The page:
Poetry

The day Khet Thi was tortured to death

after Lou Reed

 

I dreamed –

 

I was the poet laureate of Naypyitaw,

the Abode of Generals. 

 

The Generalissimo was a poet too.

So was the Generalissimo’s 

American cocker spaniel. 

To exorcise the woes in me

I took the wok pan  

I used to cook kanzunywak for supper, 

I smacked it so hard 

it bled.

 

Against a monsoon gust 

we were in a national spitting contest. 

No matter how hard we spat 

the gale always spat right back 

into our faces.

 

Just like in Akhmatova’s Russia, 

people learned to speak Whisper. 

Even in Whisper, they murmured. 

‘Combat drones will exterminate 

hornbills in the Chin Hills,’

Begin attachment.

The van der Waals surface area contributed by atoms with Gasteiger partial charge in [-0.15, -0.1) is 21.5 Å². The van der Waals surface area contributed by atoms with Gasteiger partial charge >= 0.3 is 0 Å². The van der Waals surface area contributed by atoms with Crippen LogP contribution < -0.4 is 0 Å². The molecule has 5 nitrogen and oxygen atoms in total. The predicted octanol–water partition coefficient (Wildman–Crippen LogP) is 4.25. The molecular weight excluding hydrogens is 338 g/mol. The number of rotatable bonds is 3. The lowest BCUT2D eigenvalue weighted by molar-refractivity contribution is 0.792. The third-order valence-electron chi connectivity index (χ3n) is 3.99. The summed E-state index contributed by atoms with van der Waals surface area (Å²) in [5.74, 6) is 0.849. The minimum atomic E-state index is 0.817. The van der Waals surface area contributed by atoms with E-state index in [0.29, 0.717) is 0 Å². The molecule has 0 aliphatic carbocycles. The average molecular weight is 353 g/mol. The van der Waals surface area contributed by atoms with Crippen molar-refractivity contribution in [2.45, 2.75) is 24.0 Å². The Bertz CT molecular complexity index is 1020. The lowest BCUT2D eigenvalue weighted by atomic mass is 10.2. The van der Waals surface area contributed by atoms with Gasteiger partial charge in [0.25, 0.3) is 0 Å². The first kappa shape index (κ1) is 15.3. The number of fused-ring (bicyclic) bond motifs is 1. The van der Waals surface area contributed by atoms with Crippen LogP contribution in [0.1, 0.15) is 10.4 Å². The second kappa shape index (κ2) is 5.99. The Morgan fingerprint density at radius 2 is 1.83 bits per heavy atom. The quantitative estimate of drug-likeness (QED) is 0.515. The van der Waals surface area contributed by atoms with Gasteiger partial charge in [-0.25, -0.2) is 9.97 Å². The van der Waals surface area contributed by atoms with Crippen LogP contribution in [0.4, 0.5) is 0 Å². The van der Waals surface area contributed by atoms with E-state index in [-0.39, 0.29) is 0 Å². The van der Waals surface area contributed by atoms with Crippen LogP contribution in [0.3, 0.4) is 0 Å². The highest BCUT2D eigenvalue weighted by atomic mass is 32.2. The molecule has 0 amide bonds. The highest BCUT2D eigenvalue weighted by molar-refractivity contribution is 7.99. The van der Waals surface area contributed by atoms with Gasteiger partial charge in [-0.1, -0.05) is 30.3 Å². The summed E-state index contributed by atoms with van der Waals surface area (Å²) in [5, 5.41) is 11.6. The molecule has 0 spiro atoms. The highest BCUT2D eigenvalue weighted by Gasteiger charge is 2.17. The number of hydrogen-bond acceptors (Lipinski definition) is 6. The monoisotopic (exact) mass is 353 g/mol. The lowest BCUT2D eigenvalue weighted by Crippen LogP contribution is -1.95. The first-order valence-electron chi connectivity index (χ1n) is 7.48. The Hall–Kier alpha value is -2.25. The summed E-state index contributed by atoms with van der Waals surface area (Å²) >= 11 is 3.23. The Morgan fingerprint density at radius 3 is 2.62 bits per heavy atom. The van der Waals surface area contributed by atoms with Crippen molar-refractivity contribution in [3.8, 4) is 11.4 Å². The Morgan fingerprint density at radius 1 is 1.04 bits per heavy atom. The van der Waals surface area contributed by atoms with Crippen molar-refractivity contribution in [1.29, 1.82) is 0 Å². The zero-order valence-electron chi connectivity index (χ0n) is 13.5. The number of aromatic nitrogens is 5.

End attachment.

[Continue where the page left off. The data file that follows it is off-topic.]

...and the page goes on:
I overheard. 

 

We were Gormley’s men 

on a sinking shore. Each of us 

in our own way, began to look out 

to the west, between 247-degree west 

and 245-degree west.  

 

I woke up to find Khet Thi

between me and my other half in our bed.

It wasn’t Khet Thi. 

It was Khet Thi’s disembowelled body.

 

Khet Thi’s death wasn’t wasted. 

Life, even under tyranny, was

meaningful, purposeful and beautiful. 

 

It wasn’t at all what 

everyone imagined –

 

full of pain, peril and paranoia,

saboteurs and sycophants. 

 

Author’s note: Khet Thi (1976–2021) is one of the household names in contemporary Burmese poetry. On 8 May 2021, he was snatched by security forces in Shwebo, Myanmar. The following morning, his body, internal organs missing, was returned to the mortuary in Monywa, near Shwebo.

 

Written in Burmese and translated into English by the author. 

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